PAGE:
Subsidies – and the lack of them – loom large
By Guy Page
Call it a Tale of Two Power Plants.
Both burn wood biomass to make renewable electricity. But one is flush with cash and planning to expand. The other teeters on the brink of failure.
In this era of subsidized renewable power, it is the Best of Times for Burlington’s McNeil wood-fired power plant. (It also burns natural gas.) The plant is a city-owned asset with many friends on the green City Council and in the Legislature. Ratepayers and taxpayers alike provide the funding it needs.
But it is the Worst of Times for the Ryegate Power Station (RPS), located in rural eastern Caledonia County. The RPS is a “merchant” power provider.
Like any other laborer, a merchant power plant must work to eat and eat to work. And lately, fuel to work has been in short supply.
On November 23, RPS shut down because wood chip supplies had slowed. Loggers were tired of late or no payment, Seven Days reports. Plant owner Stored Solar hopes to stockpile enough chips to resume making power by mid-December.
Stored Solar also plans to close most of its biomass power plants (but not Ryegate). The root of the financial woes is lack of sufficient government support in the form of subsidies. In 2018, Gov. Chris Sununu vetoed a bill that would have subsidized NH plants owned by Stored Solar.
RPS does benefit from subsidy legislation in Vermont. But it also has fewer influential friends than McNeil.
The Vermont Legislature in 2021 grudgingly extended the Ryegate’s power subsidy for two years. But Act 39, sponsored by Caledonia County senator Jane Kitchel, however, also requires the plant to develop a plan to use its excess thermal heat. (Past plans to build a shrimp farm nearby and heat it with excess heat never went anywhere.) Somewhat ominously, Act 39 requires the state to draft a contingency plan to cope with the closure of the plant – and send the bill for the study to the state.
Losing RPS would leave the New England grid with one less 24/7 baseload power producer. With the grid already more precarious than ever due to closure of oil, gas and nuclear powered baseload power producers, and a looming natural gas shortage, 20 megawatts could be significant if another Polar Vortex threatens to plunge the region into blackouts, as almost occurred in 2018.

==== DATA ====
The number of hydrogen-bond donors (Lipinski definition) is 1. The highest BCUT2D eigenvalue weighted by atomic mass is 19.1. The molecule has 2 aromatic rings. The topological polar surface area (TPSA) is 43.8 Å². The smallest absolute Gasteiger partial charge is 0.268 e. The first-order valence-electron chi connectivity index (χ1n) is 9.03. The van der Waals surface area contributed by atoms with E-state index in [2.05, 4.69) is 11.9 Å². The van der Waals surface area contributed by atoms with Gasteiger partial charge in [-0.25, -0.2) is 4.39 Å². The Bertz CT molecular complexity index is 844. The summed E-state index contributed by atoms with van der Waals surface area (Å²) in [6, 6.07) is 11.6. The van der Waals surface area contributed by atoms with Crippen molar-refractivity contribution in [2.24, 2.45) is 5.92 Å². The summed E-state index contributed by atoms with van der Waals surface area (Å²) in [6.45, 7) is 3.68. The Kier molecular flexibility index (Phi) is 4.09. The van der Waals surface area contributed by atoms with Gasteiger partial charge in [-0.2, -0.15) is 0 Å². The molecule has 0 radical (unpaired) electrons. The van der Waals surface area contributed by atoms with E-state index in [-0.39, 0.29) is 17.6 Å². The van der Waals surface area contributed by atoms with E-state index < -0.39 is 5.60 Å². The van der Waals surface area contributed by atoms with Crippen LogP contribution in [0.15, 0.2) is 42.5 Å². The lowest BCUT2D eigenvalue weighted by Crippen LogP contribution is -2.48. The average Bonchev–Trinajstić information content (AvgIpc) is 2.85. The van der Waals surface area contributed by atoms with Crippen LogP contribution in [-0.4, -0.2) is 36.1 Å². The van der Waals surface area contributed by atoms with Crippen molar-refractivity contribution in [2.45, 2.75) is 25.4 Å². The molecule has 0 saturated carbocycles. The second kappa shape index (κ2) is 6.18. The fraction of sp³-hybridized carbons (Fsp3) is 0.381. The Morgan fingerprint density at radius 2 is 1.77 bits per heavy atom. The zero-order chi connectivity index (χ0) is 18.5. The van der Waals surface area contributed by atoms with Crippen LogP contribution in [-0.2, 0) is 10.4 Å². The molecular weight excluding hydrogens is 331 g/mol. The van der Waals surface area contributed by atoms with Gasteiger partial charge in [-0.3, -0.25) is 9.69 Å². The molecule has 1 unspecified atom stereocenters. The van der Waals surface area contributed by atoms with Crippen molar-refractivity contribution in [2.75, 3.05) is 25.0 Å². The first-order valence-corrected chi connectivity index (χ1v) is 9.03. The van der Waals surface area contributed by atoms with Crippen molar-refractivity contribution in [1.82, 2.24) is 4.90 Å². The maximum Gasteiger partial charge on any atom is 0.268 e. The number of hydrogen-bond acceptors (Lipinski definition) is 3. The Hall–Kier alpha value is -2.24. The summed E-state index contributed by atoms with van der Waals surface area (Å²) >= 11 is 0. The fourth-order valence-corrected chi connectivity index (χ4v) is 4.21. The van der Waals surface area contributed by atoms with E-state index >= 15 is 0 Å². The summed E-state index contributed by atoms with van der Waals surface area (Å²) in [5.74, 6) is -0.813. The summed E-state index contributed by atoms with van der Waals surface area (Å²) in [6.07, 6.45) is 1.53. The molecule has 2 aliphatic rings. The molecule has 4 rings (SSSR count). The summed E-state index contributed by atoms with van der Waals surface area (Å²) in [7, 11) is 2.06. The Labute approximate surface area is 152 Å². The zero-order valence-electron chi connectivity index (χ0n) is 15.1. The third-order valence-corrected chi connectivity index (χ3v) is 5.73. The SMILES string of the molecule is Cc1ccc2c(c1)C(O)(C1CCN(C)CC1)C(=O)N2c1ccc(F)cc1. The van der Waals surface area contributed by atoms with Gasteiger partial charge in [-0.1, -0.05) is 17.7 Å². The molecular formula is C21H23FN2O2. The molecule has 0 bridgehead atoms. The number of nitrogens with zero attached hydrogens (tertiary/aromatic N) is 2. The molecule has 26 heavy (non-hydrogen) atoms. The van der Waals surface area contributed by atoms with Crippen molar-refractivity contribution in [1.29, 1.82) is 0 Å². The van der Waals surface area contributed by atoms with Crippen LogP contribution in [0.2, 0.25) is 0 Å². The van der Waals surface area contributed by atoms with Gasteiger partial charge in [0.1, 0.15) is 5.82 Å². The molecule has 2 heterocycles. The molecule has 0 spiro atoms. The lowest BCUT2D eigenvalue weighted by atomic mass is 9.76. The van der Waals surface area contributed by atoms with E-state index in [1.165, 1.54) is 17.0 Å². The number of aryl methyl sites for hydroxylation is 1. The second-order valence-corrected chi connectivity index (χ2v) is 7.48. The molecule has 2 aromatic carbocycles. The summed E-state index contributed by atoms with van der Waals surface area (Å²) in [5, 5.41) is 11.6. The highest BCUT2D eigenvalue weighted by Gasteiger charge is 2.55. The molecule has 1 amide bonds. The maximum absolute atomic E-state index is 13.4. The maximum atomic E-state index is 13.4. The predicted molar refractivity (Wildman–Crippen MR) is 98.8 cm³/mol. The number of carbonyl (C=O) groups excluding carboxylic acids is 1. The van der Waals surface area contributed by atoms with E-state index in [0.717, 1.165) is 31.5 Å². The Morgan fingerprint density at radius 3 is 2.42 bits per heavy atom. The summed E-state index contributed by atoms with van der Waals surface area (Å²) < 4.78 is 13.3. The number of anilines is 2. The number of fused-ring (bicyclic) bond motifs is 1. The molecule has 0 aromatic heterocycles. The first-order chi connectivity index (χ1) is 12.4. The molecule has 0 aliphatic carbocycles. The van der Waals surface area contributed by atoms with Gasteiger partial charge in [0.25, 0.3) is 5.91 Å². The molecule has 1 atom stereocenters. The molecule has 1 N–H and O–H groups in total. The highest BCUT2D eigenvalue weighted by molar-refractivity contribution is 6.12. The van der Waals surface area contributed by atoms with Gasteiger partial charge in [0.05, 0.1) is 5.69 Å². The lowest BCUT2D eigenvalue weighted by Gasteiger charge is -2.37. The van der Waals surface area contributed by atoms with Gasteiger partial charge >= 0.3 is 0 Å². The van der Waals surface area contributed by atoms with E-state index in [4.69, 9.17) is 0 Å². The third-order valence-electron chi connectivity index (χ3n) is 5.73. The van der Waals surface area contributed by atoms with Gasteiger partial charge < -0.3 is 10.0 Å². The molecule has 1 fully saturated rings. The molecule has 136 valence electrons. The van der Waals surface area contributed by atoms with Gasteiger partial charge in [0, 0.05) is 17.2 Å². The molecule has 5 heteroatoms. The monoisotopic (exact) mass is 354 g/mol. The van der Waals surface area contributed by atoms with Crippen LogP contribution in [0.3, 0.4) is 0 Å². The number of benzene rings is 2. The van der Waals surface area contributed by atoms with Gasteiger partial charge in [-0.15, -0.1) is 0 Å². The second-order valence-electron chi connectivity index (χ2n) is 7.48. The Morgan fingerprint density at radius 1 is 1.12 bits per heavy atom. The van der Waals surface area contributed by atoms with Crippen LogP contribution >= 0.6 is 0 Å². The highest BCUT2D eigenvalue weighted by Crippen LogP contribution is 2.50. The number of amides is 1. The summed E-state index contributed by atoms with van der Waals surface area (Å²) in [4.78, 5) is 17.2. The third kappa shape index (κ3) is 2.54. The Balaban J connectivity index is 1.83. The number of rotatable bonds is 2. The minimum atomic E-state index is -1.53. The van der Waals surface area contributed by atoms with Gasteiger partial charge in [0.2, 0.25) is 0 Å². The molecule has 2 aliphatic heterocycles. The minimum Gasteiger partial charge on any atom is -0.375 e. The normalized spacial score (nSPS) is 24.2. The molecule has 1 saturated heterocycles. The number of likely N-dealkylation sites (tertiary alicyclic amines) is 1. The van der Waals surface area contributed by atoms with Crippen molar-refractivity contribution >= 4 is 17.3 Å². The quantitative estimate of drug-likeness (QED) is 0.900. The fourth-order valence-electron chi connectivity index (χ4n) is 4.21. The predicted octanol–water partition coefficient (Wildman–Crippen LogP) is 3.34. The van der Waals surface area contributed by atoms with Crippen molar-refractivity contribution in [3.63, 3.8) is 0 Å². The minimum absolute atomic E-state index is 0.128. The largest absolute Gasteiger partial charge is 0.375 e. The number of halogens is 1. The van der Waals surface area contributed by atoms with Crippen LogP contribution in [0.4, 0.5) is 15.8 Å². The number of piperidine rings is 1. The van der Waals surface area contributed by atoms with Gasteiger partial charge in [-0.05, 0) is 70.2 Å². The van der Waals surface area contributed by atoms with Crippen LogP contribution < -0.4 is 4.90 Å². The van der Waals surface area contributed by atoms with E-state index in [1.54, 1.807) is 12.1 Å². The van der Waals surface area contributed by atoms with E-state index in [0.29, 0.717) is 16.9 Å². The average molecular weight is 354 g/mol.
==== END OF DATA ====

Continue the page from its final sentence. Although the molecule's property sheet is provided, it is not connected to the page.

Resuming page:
Among renewable power advocates, biomass power is not universally embraced. The front page of the Stored Solar website puts its best foot forward – “Biomass is stored solar energy – In harmony with nature.” The idea is that the sun’s energy is ‘stored’ by photosynthesis into wood, which can be released by burning and thus converted into energy for human use.
In the Vermont State House, the solar power industry is well-represented in both influential lawmakers who work in the industry, and in heavy spending by the renewable power lobby. Alternative forms of renewable and/or carbon-free power (not necessarily the same thing) are often treated more as economic competitors than as allies in reducing global climate emissions. Just ask Vermont Yankee nuclear power plant (closed mostly due to non-support in the Vermont Legislature) and a fledgling Springfield biomass project. Neither got the State of Vermont regulatory support they needed to make electricity.
Solar panel power advocates say ‘their’ generators convert the sun’s rays directly into electricity without the excess heat, not to mention the carbon-intense harvesting, transportation and woodchip conversion of trees. Biomass supporters rejoin that solar panels deliver too little power, and never on demand, also are carbon-intensive to produce, made mostly in China, and do nothing to promote healthy Vermont forests, by far the state’s largest source of CO2 reduction.
The solar panel advocates then shoot back at biomass, saying that burning wood creates plumes of CO2. Indeed the ‘renewable’ and ‘low-carbon’ and financial pros and cons of biomass power and excess heat use are complex. “A lot of our people got wrapped around the axle on that one,” a lobbyist for a Vermont environmental group recently said.
The McNeil plant’s plan for using excess heat is ready for Act 250 review, thanks to $5 million in federal funding secured by Sen. Patrick Leahy.
The ambitious plan is called “District Energy System” or DES. Rather than send plumes of heat and steam into the atmosphere, the Burlington Electric Department would redirect it to heat buildings, especially large buildings owned by UVM, the State of Vermont, and the hospital. It would resemble the Montpelier state complex heated by ‘district heat’ – at a hefty price that a former city official said never would have been built without generous federal financing.
Yesterday, Burlington Mayor Miro Weinberger announced that “with district energy, the McNeil wood chip plant would not only produce renewable electricity but also provide renewable steam to help reduce fossil fuel use and support progress towards our Net Zero Energy goal.”
But, the money.
“It is important to note, however, that there remains substantial work ahead on the financing and pricing for the project before we can reach an ultimate ‘go’ decision,” Weinberger added.
A 2020 report estimates the District Energy System (DES) would cost $16 million, partially funded with the federal grant money.
In the long run, money probably won’t be a problem for the McNeil plant District Energy System. A majority of Burlington ratepayers always seem willing to pay a ‘renewable’ premium. If necessary, the city’s large legislative caucus of Representatives and Senators stand ready to allocate funds to Burlington. It doesn’t hurt that the Speaker of the House and the Senate Pro Tem both hail from Burlington (Rep. Jill Krowinski and Sen. Phil Baruth respectively).